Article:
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Millionaire Investing Playbook for Generational Wealth

A rich family can come from you

You may not come from a rich family, but a rich family can come from you. What does it take for a rich family to come from you? It takes deliberate intention.

Here I want to show you a playbook to create generational wealth. This is a playbook in the sense that if you don't have any structure to your investing, you can get a structure here. And if you have a structure, you can improve and upgrade your structure with this.

Most people don't have a structure for their investing. They are just following the crowd or getting on the bandwagon of whatever feels trendy. That is a sure way to lose money.

Everything I am about to explain to you is a dynamic framework. It has a lot of moving parts. And I will be talking about the moving parts when they move in future premium articles. You don't want to miss that. (You can ask questions in the comment section).

The Playbook

The graphic below is a highlight of the entire playbook. You can download this image, print it, and have it somewhere it can always remind you of what you are doing.

The Millionaire Investing Playbook

Now, let me explain the chart. All your investments should be summed up in those 4 quadrants. If you don't know which quadrant and investment you are about to make sits, then you shouldn't make a move yet. This is because the quadrant it is will determine how much funds you can allocate to it.

The first quadrant is Cash

The second quadrant is Dividend (or yield)

The third quadrant is Growth

The fourth quadrant is Future

The first half consists of the Cash and Dividend quadrants. While the second half consists of Growth and Future.

In a bear market situation, you use the first half to build the second half. In a bull market situation, you use the second half to build the first half. You must remember this always.

In a flat market, do nothing.

The curved arrows connecting the quadrants represent the flow of yields (or passive income). You feed cash into growth. You feed growth into future. And you feed monster gains from future into dividends. And you feed the cashflow from dividends back into cash. However, there is a timing factor to all of this.

When you are just getting started, you build the first half first. Your cash and dividend positions are what you should look to build first. Your cash and dividend positions must never be less than 40% of your entire portfolio. But it can go up to as much as 90% depending on the situation in the markets.

Your first move should be to stack up on the dividend quadrant. Then, you hold some cash positions that will then be ploughed into growth. Only make future investments when your growth position has been properly built.

In other words, you come in with cash. You build a dividend position first. Then, you back up with some other cash positions. Then, you build your growth positions. Afterwards, you can build your future positions.

Why is this so important? You want to avoid too much risk at the onset. If you take too much risk at the start of your investing, you may encounter steep losses. And it is very hard to recover from steep losses.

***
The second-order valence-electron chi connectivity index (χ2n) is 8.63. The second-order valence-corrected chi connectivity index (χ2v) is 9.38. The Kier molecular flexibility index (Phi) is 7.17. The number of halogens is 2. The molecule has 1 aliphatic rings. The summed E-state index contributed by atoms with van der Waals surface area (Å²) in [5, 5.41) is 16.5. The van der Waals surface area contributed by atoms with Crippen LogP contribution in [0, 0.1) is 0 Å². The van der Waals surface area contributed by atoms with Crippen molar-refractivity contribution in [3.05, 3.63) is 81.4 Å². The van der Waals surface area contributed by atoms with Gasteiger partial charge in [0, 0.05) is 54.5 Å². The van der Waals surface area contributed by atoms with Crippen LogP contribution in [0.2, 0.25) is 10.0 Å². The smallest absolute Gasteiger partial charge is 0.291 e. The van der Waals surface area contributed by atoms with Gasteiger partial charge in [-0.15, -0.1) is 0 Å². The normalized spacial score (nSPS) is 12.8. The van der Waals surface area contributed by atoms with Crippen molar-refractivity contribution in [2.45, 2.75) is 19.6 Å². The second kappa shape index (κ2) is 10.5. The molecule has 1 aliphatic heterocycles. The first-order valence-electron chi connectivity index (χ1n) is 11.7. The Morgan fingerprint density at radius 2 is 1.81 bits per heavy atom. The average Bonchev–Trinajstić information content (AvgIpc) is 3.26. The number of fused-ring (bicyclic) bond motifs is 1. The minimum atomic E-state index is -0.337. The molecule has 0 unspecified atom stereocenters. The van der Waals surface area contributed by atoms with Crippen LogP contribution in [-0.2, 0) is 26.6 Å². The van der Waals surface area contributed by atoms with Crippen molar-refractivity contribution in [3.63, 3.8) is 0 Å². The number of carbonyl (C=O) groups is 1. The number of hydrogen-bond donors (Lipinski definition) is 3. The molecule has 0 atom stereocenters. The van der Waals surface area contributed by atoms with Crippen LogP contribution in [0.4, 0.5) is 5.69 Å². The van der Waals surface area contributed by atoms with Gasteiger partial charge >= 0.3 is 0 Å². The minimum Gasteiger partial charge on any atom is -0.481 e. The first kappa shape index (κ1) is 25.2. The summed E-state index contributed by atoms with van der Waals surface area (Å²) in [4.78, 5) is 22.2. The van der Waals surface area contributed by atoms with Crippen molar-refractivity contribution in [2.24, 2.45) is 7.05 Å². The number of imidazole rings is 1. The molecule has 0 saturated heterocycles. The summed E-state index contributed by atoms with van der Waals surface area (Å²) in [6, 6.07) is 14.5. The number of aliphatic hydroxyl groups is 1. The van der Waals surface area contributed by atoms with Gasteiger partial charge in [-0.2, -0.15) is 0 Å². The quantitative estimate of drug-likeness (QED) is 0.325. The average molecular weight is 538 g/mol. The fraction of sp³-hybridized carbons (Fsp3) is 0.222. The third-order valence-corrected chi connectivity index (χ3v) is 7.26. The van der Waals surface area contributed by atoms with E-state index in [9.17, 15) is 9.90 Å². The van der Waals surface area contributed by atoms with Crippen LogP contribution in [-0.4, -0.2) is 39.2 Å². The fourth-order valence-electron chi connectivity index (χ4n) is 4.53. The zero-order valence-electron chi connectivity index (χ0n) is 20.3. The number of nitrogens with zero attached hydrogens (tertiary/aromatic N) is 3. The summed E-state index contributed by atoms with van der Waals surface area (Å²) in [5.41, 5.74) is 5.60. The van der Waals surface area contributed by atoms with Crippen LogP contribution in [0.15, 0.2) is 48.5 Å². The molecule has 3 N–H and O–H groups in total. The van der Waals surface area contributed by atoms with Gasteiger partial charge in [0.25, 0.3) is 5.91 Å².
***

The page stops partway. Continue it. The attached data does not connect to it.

Let's say you start with $10,000. And you lose 10%. That makes it $9,000. Making a 10% gain after the loss will only get you to $9,900. You are still short of the $10,000 you started with. You need an 11.11% gain to break even (after a 10% loss).

This is why Warren Buffett says never lose money. In a lot of cases, you have to make twice the gains to cover for a loss. So, at the initial stage of your investing, you want to guard against losses at all costs. And I will share more on this. But first, let's discuss the content of each quadrant.

The Cash Quadrant

This is where you have anything that can serve as money. And of course, it is the entry point into your investing portfolio. You may choose to hold the currency of your country if you like it. However, I strongly encourage holding some US dollars here too. And that's because it is the global reserve currency (at least, for now).

The cash quadrant is also where you hold bitcoin. If you like gold and have access to gold markets, you can hold gold here too.

Now, here is a strong warning. ETFs do not belong in a cash quadrant. Gold ETF, bitcoin ETF, etc., those things belong in the future quadrant. A gold ETF is an exchange-traded fund. It is not gold. Anything with an ETF in front of it is an ETF.

Any other thing that you can classify as cash or currency belongs to the cash position. At every point in time, you must always know how much your cash position is. So that you can allocate well.

The Dividend Quadrant

This is where you have secure assets that generate cashflow. Your primary aim of investing in these assets is for their cashflow. You are not investing so that their price can go up and you can sell. These are assets you never consider selling, except if there is an eminent danger that threatens to destroy the cashflow from that asset.

Here I like energy stocks and strong financials. I like the energy sector because it is the bedrock of this civilization. And there are lots of energy stocks with high dividends. I think oil will continue to dominate for the next 50 years. And many of those oil companies make a lot of money. Share price doesn't matter here, as long as the dividends are good.

Not financial advice. My most preferred energy stocks here include; Chevron, ExxonMobil, Frontline, Alliance Resource Partners, etc. Check their dividend ratio and you understand why I picked them. And there are lots of other good ones. Do your own research.

Another sector that works here is financials. While there are a lot of weak financials, the focus here is on the strong financial names. These are big banks and big insurance companies such as JP Morgan and Prudential. Also, don't be romanced by the names, look at their dividend ratio.

There are two criteria for putting anything in this quadrant;

- Is it a strong business that will still be thriving 50 years from now?

- Does it have a good dividend ratio? (Or does it pay high dividends?)